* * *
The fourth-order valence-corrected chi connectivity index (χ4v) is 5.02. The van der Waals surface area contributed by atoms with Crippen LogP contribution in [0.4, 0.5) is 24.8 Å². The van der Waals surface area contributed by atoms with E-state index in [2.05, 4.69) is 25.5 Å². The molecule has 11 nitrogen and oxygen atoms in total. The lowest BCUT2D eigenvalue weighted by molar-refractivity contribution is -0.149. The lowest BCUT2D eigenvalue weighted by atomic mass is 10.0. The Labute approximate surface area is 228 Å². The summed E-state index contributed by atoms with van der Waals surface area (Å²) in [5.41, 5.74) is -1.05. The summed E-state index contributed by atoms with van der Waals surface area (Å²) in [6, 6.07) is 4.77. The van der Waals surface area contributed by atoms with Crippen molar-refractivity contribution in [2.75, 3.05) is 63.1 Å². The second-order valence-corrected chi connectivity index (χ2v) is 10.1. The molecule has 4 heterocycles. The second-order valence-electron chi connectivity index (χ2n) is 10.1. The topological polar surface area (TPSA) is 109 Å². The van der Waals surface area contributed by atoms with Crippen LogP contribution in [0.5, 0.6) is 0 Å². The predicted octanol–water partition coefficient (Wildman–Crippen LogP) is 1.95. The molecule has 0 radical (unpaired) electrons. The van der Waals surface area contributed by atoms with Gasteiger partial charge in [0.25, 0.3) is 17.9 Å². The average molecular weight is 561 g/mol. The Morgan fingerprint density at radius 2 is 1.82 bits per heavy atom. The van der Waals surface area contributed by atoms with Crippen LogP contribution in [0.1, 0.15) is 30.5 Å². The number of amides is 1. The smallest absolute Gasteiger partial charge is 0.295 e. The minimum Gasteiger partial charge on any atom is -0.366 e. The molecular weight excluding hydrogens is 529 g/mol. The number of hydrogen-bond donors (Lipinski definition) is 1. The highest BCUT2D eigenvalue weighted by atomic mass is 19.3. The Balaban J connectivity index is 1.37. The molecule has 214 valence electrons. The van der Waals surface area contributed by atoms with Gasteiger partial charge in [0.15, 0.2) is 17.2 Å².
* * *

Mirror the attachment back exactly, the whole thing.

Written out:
The fourth-order valence-corrected chi connectivity index (χ4v) is 5.02. The van der Waals surface area contributed by atoms with Crippen LogP contribution in [0.4, 0.5) is 24.8 Å². The van der Waals surface area contributed by atoms with E-state index in [2.05, 4.69) is 25.5 Å². The molecule has 11 nitrogen and oxygen atoms in total. The lowest BCUT2D eigenvalue weighted by molar-refractivity contribution is -0.149. The lowest BCUT2D eigenvalue weighted by atomic mass is 10.0. The Labute approximate surface area is 228 Å². The summed E-state index contributed by atoms with van der Waals surface area (Å²) in [5.41, 5.74) is -1.05. The summed E-state index contributed by atoms with van der Waals surface area (Å²) in [6, 6.07) is 4.77. The van der Waals surface area contributed by atoms with Crippen molar-refractivity contribution in [2.75, 3.05) is 63.1 Å². The second-order valence-corrected chi connectivity index (χ2v) is 10.1. The molecule has 4 heterocycles. The second-order valence-electron chi connectivity index (χ2n) is 10.1. The topological polar surface area (TPSA) is 109 Å². The van der Waals surface area contributed by atoms with Crippen LogP contribution in [0.5, 0.6) is 0 Å². The predicted octanol–water partition coefficient (Wildman–Crippen LogP) is 1.95. The molecule has 0 radical (unpaired) electrons. The van der Waals surface area contributed by atoms with Gasteiger partial charge in [0.25, 0.3) is 17.9 Å². The average molecular weight is 561 g/mol. The Morgan fingerprint density at radius 2 is 1.82 bits per heavy atom. The van der Waals surface area contributed by atoms with Crippen LogP contribution in [0.1, 0.15) is 30.5 Å². The number of amides is 1. The smallest absolute Gasteiger partial charge is 0.295 e. The minimum Gasteiger partial charge on any atom is -0.366 e. The molecular weight excluding hydrogens is 529 g/mol. The number of hydrogen-bond donors (Lipinski definition) is 1. The highest BCUT2D eigenvalue weighted by atomic mass is 19.3. The Balaban J connectivity index is 1.37. The molecule has 214 valence electrons. The van der Waals surface area contributed by atoms with Gasteiger partial charge in [0.15, 0.2) is 17.2 Å².